It’s always hard to see a friend in distress, so, here, we’re exploring the steps you can take to be there for them during difficult times
CREDIT: This is an edited version of an article that originally appeared on Happiful
When a close friend is having a mental health crisis it’s understandable to feel an array of powerful emotions such as fear, shock, confusion, or sadness. Perhaps they have been hospitalised because they are not safe, or able to manage, right now, or they are now working closely with a mental health team. Regardless of the type of mental health difficulties, or exact details of the situation, here – with help from counsellor Thalia Joyner – we share five tips for supporting a friend in crisis.
Adopt a curious, non-judgmental stance
One of the most impactful things you can do for a friend in crisis is to keep a flexible and open mind. Under stress, our brains tend to fill in the gaps about what ‘certainly’ happened in the past, or what will ‘definitely’ happen in the future. Being aware that thoughts may not be facts – especially during upsetting situations – can remind you to seek more information rather than jumping to conclusions.
When your friend is expressing themselves listen as fully as you can. Take the pressure off yourself, and remember you don’t need to have a perfectly formed response. It’s okay to say you need a moment to think before replying.
Communicating with a friend in crisis can be emotionally charged, as a mental health crisis tends to be an intense situation. Remind yourself that they may be distressed and uncomfortable, so may do or say things that they wouldn’t usually. Although you are likely to need time, space and support to process what is happening, please know that your friend probably needs friendship right now more than ever before.
Know what help you can and can’t offer
It is understandable to feel powerless, frustrated, or guilty; as much as you may wish to, it is not your responsibility to remove your friend’s pain, solve their problems, or make everything ‘better’. A person experiencing a mental health crisis is likely to need a team of support, involving multiple professionals, and/or organisations.
It is helpful to plan what kind of, and how much, help you can offer your friend. As counsellor Thalia Joyner explains, “Your wellbeing is important too; it can be really hard and upsetting watching someone you care about go through a difficult time and not knowing what to do. Be clear on what you can manage and what you can’t – with both yourself and the person you care about.”
Delivering a card to a friend in hospital, sending a ‘thinking of you’ text, or sharing space in silence can be thoughtful ways of showing care. Practical help such as looking after pets, childcare, shopping or cleaning can be invaluable, too. “Ask your friend, do they need help planning easy meals, finding information, support or making a ‘phone call for them,” Thalia suggests.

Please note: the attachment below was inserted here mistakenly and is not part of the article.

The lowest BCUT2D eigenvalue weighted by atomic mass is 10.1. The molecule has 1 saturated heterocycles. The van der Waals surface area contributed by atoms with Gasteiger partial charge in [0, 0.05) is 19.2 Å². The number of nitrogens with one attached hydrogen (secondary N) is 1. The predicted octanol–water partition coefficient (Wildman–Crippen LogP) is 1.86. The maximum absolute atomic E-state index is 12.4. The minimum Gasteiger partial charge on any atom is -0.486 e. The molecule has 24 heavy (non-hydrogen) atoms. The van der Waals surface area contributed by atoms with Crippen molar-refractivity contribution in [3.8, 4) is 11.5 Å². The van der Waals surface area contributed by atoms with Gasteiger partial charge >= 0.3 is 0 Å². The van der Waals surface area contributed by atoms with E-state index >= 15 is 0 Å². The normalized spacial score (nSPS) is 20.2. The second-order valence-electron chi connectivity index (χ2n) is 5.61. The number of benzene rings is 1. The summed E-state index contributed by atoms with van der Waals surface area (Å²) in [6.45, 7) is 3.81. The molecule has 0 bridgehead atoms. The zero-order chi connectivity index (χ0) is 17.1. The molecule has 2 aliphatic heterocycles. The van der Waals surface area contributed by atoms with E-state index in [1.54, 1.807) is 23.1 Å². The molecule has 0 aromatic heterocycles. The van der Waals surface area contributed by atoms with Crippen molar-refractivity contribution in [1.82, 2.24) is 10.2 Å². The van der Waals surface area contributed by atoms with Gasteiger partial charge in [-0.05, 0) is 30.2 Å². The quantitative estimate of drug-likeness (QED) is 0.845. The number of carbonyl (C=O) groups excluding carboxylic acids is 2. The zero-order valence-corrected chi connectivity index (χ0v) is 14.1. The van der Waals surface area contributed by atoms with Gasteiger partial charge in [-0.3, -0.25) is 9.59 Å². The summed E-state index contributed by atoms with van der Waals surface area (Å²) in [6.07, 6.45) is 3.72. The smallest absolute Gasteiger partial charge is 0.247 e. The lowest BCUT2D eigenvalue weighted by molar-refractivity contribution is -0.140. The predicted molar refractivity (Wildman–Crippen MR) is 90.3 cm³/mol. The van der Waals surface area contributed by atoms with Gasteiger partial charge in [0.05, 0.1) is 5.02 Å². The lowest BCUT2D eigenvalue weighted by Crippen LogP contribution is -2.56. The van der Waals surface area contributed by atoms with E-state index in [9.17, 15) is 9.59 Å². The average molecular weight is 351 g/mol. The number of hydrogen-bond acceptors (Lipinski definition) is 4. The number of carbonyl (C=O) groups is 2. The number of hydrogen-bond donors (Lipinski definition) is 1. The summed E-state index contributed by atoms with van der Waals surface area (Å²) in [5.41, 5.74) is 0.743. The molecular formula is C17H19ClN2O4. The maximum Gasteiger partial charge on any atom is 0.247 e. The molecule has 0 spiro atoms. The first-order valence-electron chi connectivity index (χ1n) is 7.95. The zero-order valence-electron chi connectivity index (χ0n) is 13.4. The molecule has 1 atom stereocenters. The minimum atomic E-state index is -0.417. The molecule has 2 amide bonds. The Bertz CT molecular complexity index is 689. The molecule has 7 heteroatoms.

Communicate clearly, but gently
Once you know what support you can offer, tell your friend when you are available and by what means. Where possible, communicate your boundaries during a calm time, rather than in the heat of the moment. If your friend experiences multiple periods of crisis, consider making a plan with them in advance; people in crisis may be feeling vulnerable, ashamed, or worthless, so stating your boundaries with kind words and gentle explanations can bring untold comfort.
Learn about stigma
Although attitudes towards some mental health difficulties are improving, stigma continues – especially for conditions such as personality disorders, dissociative identity disorder, schizophrenia and schizoaffective disorder. If a friend tells you about the discrimination they have faced, listen and believe them. Understand that accessing timely and relevant professional support is not always straightforward, and that some groups, such as LGBTQ+ people or ethnic minority groups, face multiple forms of discrimination and barriers. Validate your friend if they are facing stigma, as this can help them to feel seen, and alleviate any isolation.
A genuine friendship may be one of the closest, most consistent and fulfilling connections many of us have in our lives, making friends uniquely placed to offer support. While a crisis can evoke intense emotions, with clear communication and a little self-care, a true friendship can emerge stronger than it ever was before.